AFASCINATING week in the life of Rachael Blackmore. Where to begin? Where will it finish?

The Irish Times Sportswoman of the Year. The RTÉ Sportsperson of the Year and, to round it off nicely, the achievement of being named BBC World Sports Star Of The Year.

An unlikely award, you would have thought, for someone in racing. As with so many things in the past, she has rewritten the rule for that too.

Where is the line between fiction and reality drawn? A household name and as nice a person as you could meet. Her quote after winning the Grand National on Minella Times –“I don’t feel male or female right now, I don’t even feel human” – would explain a lot.

I’m lucky enough to know Rachael quite a while and I’d like to share one experience where I saw the first glimpse of her incredible ways.

I had won a nice few races on a horse named Universal Truth for Dermot Weld and Dr Lambe. He was starting to lose his form and was going to be sold. Having had such a good relationship with the horse, I asked Mr. Weld if I could take him for hunter chasing. He kindly agreed and he came home to Dad’s in Limerick.

We looked for an open lightweight for him. There was a ladies open in Nenagh, a nice start, so we aimed for there. I asked Rachael if she’d like to ride him. She agreed and we organised a schooling session a couple of days prior to the race.

I met her at Jim Culloty’s in Cork. Six fences in a row over about two and a half furlongs. A nice, sound Polytrack surface. There was a lovely flow to schooling over it. Rachael’s flow was more of a whitewater rapid.

The horse was by Galileo, so he wasn’t slow, and I can safely say it was the fastest he ever went. It was full-throttle and not for the faint-hearted. She pulled up, turned at the top, cantered back down to us and with her usual smile and calmness said “Ahhh, he’s class.” He’d want to be, I laughed to myself, or ye’d be a permanent part of Jim Culloty’s schooling ground.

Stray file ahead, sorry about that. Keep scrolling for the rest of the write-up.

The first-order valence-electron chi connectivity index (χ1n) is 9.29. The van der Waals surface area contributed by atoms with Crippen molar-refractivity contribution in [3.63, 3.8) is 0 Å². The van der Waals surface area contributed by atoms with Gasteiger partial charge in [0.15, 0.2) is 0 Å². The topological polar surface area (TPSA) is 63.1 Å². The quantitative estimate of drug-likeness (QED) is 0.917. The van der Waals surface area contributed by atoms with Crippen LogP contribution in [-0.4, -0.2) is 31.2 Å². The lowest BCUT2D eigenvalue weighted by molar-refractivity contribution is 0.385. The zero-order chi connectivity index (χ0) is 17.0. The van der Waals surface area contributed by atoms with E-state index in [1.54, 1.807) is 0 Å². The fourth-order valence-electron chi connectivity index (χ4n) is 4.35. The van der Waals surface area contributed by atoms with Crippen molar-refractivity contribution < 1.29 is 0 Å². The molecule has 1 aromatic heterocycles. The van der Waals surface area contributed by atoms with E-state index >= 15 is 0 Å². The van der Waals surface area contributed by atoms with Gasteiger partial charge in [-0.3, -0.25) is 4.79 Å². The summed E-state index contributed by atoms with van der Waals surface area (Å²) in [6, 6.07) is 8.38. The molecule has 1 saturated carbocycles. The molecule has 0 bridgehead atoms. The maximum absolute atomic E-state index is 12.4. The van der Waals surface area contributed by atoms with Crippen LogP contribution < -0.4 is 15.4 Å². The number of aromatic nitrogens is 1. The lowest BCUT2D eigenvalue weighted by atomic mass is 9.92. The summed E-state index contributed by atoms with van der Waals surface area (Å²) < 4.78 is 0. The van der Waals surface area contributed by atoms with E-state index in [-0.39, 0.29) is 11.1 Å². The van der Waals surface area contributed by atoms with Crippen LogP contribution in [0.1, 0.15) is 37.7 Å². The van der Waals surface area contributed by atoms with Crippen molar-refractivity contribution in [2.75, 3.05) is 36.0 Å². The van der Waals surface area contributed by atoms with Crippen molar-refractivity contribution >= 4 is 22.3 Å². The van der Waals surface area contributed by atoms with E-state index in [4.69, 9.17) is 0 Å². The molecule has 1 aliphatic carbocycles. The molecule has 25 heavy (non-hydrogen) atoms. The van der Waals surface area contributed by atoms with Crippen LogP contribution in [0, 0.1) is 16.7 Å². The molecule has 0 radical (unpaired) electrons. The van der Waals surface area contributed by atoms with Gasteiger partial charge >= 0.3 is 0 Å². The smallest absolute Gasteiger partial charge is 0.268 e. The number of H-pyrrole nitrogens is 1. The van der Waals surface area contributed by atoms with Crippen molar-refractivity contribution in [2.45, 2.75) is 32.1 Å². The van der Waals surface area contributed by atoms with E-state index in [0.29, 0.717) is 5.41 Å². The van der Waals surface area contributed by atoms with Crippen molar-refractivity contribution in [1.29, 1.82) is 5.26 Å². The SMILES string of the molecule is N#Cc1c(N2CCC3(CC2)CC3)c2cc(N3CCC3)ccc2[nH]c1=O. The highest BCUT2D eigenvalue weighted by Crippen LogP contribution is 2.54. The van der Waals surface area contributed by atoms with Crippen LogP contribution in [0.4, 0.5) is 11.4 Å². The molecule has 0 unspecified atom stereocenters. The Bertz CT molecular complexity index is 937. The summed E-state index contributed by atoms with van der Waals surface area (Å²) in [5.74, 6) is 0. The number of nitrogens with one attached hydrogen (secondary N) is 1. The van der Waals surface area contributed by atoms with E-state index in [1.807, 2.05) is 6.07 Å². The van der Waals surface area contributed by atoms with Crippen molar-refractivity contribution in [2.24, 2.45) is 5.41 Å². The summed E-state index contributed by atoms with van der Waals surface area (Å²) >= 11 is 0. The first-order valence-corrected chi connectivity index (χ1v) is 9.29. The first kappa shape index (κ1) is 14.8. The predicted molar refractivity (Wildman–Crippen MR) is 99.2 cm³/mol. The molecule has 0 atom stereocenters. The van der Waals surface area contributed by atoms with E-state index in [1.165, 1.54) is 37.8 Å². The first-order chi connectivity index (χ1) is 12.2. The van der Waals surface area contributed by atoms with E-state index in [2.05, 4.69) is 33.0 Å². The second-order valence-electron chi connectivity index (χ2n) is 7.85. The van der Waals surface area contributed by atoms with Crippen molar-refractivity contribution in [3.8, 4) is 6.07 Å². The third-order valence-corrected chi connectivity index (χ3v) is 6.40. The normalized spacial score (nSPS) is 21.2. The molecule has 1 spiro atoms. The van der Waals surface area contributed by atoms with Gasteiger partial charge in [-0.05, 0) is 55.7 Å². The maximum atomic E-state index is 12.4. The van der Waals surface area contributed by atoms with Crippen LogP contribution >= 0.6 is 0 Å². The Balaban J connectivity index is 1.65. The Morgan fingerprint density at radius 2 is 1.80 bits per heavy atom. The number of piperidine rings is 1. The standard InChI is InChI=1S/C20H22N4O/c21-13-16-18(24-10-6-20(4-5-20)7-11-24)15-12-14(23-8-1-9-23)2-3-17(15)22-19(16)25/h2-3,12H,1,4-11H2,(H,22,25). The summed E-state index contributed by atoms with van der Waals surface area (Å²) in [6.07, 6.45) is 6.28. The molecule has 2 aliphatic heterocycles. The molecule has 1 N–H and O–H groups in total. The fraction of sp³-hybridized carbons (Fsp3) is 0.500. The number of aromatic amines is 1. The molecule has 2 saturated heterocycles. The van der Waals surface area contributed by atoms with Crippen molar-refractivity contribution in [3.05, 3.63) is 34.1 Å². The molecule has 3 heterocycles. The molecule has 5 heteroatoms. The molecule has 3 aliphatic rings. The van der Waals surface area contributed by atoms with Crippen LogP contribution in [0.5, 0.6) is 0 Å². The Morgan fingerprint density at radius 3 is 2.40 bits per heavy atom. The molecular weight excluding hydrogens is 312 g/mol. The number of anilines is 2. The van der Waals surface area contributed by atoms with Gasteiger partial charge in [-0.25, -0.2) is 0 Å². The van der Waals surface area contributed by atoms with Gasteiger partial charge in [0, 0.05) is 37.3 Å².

Whether it was brilliant riding, or a bit extreme or something in between, it was exhilarating to watch. Don’t get me wrong, not for a second did I see what was on the horizon for her, but you couldn’t help but be impressed. I often thought about those 30-odd seconds, even years after, a little more blood returning to my face each time I thought about it.

I have followed every step of her journey since, which has been jaw-dropping. I’ll be perfectly honest however, I didn’t think we’d see another Nina.

Nina was a brilliant rider and had a will to win that would frighten you. She was class to ride against. I was a rival of hers but at the same time one of her biggest fans. When the word competitor came to mind, there weren’t many better.

Somehow, Rachael has stepped up to the mark. Taking things to another level, another couple of levels, and her consistency at those levels is astonishing.

I remember her winning the conditional riders’ title and Ruby gave her the award. He made a speech about her and it was very rare to hear him speak so highly of someone.

From there, things just got better. The de Bromhead association, the Gigginstown connection, first Grade 1 and first Cheltenham winner, Honeysuckle, the week of six Cheltenham winners and the cream on top, the Grand National in the green and gold.

It’s like a comic book from your childhood about your favourite heroine. Whatever name you’d give her or whatever costume you’d design for her in the comic book, it’d do very well to come close to the story that’s being played out in real life.